Are you valuing what you give (and giving what you value)?
This is the third and final part of this series on debt. This article asks questions about what you value to determine whether what you are giving aligns with your deepest value systems.
Let’s return to the spiritual meaning of debt as the desire to be closer to your perfect, abundant, authentic Self, and think about the best way to get there. So often people feel they are giving and giving, and debt can act as a reward, or a way of taking something in return for all the giving they’ve done. While it may be true that you have been a giver all your life, let’s start with some important questions about that.
1) How have you felt about what you’ve been giving?
2) Have you been giving resignedly, with the mindset that it is just who you are, or ‘the way things are,’ and/or no one else will do whatever it is you do, so you just keep on doing it?
3) Have you been giving out of obligation or duty, feeling that you owe this to life in some way?
4) Have you been giving your time and energy to things you dislike, to simply survive or pay the bills, all the while feeling more and more disconnected from where you feel you really want to be?
5) Has giving made you feel that you are owed by life for all the giving you’ve been doing, so that you’re willing to accept debt as a way of rewarding yourself and reaching for things that might otherwise be unavailable at the present?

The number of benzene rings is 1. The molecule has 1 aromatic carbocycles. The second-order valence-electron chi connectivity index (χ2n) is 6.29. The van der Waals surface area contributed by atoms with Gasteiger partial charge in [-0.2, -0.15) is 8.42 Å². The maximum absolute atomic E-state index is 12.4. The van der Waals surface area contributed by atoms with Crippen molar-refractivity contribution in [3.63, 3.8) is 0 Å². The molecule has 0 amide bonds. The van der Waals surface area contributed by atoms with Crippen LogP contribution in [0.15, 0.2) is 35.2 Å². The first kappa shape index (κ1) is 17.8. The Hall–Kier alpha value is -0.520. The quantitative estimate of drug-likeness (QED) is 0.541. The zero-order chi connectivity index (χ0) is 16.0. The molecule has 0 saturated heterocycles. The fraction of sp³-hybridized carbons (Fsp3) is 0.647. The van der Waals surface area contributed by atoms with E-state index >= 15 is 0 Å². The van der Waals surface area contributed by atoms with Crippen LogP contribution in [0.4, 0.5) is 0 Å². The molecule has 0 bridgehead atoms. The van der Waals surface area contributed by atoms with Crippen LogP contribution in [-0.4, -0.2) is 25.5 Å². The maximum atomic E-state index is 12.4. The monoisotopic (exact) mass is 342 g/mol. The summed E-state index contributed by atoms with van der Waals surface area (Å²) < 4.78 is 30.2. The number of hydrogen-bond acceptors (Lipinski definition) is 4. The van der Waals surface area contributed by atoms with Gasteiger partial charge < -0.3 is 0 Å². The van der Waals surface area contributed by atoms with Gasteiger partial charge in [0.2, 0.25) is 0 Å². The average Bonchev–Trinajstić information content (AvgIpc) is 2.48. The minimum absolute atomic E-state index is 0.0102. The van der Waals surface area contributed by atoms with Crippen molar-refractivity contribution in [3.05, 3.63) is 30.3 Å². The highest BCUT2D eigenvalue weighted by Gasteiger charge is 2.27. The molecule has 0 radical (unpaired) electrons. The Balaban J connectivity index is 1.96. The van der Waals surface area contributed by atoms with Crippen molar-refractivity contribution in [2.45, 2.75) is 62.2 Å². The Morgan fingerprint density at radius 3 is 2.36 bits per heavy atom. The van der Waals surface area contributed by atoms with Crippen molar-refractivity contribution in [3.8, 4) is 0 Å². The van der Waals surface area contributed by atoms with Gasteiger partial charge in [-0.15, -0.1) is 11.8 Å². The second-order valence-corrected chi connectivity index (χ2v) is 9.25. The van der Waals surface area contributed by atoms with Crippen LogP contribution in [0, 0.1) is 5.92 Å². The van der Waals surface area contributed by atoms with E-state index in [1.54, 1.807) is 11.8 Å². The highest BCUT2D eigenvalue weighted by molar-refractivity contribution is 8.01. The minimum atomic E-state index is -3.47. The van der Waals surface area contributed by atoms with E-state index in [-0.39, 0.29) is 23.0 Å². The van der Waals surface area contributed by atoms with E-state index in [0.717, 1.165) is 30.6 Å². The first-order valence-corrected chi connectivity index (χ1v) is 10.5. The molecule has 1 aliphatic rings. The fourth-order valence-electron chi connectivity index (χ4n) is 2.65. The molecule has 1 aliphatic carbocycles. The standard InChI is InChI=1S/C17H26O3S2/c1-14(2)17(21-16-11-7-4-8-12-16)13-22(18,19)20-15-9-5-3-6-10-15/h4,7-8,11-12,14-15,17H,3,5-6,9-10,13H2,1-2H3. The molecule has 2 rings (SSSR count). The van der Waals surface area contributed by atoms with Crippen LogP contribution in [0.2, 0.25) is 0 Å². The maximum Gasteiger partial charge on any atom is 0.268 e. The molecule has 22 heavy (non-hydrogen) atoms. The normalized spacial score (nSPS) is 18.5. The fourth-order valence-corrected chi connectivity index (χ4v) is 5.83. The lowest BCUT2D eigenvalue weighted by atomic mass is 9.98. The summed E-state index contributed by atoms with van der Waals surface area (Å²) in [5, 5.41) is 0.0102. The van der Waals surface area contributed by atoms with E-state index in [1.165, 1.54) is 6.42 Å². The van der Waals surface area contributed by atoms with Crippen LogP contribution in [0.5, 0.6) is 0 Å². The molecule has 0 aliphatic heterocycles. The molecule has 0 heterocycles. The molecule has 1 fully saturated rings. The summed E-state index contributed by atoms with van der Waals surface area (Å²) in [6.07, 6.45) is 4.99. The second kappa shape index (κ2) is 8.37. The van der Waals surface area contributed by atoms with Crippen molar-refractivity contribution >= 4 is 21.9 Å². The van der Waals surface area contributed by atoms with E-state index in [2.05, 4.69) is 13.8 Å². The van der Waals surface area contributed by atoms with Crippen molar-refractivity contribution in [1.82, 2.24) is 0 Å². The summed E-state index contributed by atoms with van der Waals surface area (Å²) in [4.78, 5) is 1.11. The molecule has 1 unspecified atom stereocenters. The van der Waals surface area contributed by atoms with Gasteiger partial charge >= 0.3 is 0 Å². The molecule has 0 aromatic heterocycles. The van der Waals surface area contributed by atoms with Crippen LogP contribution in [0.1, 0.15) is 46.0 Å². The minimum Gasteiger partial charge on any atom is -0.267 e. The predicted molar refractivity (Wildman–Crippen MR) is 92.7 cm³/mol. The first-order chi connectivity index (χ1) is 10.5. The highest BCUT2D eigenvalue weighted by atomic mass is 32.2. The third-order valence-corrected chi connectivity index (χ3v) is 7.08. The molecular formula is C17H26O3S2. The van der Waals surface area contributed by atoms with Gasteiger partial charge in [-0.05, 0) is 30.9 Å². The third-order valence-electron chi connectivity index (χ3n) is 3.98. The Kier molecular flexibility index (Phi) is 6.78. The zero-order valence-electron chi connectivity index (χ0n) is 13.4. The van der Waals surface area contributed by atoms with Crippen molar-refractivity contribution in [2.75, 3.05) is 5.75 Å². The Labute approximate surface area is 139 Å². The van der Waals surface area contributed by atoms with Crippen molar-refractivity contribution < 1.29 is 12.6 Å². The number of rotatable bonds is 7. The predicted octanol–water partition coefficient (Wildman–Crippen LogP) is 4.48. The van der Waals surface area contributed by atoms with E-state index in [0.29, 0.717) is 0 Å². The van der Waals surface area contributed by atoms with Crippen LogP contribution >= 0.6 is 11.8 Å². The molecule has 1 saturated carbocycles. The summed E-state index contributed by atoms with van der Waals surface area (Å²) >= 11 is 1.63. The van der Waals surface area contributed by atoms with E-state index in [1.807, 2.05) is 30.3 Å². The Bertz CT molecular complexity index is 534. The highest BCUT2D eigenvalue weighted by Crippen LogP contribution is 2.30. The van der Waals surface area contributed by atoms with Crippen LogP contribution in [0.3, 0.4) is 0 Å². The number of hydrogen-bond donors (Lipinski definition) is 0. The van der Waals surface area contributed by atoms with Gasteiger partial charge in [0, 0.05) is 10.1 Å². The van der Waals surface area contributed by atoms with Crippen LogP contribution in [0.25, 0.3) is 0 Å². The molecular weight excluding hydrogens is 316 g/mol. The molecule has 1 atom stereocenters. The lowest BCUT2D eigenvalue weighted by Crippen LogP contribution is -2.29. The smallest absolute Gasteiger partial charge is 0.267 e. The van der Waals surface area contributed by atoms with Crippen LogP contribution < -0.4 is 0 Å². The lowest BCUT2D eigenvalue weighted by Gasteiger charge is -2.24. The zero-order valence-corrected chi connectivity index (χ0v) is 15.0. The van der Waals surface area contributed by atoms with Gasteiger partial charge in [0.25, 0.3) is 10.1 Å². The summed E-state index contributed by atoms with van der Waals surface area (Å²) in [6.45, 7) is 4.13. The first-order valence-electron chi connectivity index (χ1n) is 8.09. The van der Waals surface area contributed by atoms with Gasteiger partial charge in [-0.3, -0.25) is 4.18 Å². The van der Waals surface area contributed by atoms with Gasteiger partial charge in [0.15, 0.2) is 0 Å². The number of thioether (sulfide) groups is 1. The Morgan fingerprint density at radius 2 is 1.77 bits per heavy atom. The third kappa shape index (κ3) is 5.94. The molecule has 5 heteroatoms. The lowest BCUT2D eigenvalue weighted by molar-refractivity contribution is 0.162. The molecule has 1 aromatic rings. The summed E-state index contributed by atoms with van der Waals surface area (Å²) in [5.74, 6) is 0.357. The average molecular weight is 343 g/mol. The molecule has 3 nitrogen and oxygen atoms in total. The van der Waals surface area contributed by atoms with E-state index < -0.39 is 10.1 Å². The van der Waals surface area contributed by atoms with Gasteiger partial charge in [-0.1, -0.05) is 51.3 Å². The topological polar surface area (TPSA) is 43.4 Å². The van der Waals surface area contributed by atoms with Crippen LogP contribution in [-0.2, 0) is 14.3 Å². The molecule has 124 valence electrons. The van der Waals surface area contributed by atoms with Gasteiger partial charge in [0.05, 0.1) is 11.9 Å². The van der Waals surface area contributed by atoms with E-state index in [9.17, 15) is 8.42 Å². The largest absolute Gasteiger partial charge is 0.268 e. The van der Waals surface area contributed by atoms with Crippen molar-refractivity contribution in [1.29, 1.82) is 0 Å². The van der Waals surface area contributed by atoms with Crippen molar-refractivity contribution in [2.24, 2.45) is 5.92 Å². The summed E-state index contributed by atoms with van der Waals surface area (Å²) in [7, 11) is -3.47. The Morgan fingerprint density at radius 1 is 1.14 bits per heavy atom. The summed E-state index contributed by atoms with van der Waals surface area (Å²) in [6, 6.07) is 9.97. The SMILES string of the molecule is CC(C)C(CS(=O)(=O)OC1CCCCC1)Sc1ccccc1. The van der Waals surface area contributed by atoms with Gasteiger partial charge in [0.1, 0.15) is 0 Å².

6) When you think about giving value, what does it mean to you?
7) Where does your current value system stem from?
8) Do you feel that you give people and situations something of yourself of value that they can take with them and enjoy?
9) Do you love knowing that someone has received huge value from the work you’ve done, and do you feel that on a regular basis?
There is a fairly large gap between giving, and giving value, yet it’s a subtle difference and can be the key to understanding how to move out of the debt mindset. It’s so easy to get caught up in the ‘dollars for hours’ mindset and valuation of our skills and experience as a monetary figure, but there’s so much more to true value. There are things we all come here with that are unique to us, and that no other being in all of creation can do in quite the same way, and it’s these things that provide the most value for other people. It so often happens that what we believe we value is based on someone else’s interpretation.
Let me try to clarify further by using an example from my experience. I worked in customer service for many years, and in my ‘home life’ gave emotional and physical support to my family. I felt like I was giving non-stop, but what I was giving did not feel valuable to me, as I believed I had no choice but to give. No one else would give this support to my family (so I thought) and I worked the jobs I believed I was suited to (from my Debt Story). I was barely making ends meet, but my credit rating was okay, and I was able to take out student loans for University, which made me feel like I was finally getting somewhere. I kept on giving, working full-time while full-time at school, still offering support to my family, all the while feeling more and more like there had to be something else; there must be another way! I hadn’t really thought about why I gave so much, I just ‘knew’ that it was my duty.